Northampton Arts Council will offer new round of COVID-19 relief grants for local artists


Staff Writer
Published: 4/16/2021 3:59:32 PM

NORTHAMPTON — Last April, as the pandemic shuttered music clubs, art galleries, and other venues, depriving myriad local artists of vital income, the city’s Arts Council opened a grant program to try and provide at least a temporary lifeline to them.

A year later, as the pandemic lingers and lost income among artists and others in the arts community is tallied, the council is opening a second round of the Artist Relief Grant program, which the group hopes to supplement with community donations.

Last spring, Arts Council funding, coupled with support by community members, put $42,570 in the hands of 129 local artists, according to Brian Foote, the council’s executive director. In a statement, Foote said he was grateful for that support and hoped people would also be able to help out in this new round of funding.

“Artists and arts producers play a vital role in making Northampton a great place to live and work,” he said. “We want to ensure that members of our artistic community have the support they need to make it through this crisis and create beauty on the other side of it.”

Applications for the renewed grant funding are due by May 15. According to the Arts Council, all artists and art producers “who have been financially impacted by COVID-19 and contribute to the artistic vibrancy of Northampton, Florence, and Leeds” are eligible to apply online at

The Arts Council typically administers what’s known as the ArtsEZ grant round at this time of year to support local arts projects centered in Northampton, Florence, and Leeds. But with public gatherings still on hold, and the economic impact of COVID-19 undiminshed, the council has opted to administer funding — the total amount is yet to be determined — for artist relief instead.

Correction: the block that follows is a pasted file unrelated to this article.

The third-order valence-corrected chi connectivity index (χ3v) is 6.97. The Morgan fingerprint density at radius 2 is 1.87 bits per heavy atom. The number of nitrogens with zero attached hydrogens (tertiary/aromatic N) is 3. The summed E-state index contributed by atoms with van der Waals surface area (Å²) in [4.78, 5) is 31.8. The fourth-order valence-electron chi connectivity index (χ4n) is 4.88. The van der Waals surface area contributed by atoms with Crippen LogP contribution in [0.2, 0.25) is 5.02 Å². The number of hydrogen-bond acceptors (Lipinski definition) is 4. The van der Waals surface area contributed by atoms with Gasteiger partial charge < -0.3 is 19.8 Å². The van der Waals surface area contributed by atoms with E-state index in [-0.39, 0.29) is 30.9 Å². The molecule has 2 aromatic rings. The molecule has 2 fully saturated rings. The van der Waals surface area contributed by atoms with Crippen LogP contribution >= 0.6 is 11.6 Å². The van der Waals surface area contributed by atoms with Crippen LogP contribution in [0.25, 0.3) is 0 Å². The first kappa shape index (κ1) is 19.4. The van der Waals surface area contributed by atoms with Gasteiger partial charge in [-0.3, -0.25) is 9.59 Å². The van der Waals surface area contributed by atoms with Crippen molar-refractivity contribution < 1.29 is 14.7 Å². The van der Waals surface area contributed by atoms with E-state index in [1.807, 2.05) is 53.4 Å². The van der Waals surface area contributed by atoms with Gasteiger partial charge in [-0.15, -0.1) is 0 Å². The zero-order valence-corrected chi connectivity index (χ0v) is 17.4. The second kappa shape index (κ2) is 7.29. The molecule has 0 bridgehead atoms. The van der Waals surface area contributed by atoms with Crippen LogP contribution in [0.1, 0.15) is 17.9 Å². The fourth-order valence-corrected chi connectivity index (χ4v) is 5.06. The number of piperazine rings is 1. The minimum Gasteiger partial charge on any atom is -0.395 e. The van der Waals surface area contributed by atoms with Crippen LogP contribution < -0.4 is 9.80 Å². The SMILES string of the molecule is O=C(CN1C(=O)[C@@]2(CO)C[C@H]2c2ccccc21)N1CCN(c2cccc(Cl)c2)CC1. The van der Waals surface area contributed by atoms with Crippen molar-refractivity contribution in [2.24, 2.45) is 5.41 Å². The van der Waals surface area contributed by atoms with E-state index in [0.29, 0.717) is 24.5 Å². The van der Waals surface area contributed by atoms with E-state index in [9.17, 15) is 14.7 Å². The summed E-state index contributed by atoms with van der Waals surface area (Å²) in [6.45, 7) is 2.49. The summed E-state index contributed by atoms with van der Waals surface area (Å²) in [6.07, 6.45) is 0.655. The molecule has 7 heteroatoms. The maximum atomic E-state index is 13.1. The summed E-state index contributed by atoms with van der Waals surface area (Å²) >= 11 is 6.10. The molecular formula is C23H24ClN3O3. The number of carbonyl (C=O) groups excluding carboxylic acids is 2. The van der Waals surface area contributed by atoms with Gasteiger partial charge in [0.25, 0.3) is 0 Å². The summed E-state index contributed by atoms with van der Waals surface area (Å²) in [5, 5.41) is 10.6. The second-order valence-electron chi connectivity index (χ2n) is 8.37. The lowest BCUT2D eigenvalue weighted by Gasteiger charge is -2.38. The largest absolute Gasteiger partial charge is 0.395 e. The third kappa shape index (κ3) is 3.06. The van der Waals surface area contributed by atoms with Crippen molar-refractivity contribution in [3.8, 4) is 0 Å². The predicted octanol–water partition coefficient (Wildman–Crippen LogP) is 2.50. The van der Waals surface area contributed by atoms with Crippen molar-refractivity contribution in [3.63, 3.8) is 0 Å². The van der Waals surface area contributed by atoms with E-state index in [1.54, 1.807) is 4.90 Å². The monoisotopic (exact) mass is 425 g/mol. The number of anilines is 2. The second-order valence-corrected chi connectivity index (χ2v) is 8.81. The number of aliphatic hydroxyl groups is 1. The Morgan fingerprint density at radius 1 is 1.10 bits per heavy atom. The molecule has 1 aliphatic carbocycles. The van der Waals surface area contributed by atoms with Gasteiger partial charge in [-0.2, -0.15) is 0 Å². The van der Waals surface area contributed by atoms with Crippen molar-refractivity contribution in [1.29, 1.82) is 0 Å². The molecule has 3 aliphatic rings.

Arts Council staff say they are driven in particular by a report released last month by the Massachusetts Cultural Council that says “working creatives” in Massachusetts — individual artists, teaching artists, and scientists/humanists — reported over $30 million in lost personal income during the past year. In western Massachusetts alone, the Arts Council says, 558 artists reported lost income of nearly $5 million.

Anyone looking to make a contribution to this renewed round of artist relief can visit MightyCause ( or the Arts Council website. All are also invited to join the Northampton Arts Council Facebook Group, which aims to create an online community for artists and arts producers. Additional information is available on the council’s COVID-19 Resource page.

Steve Pfarrer can be reached at


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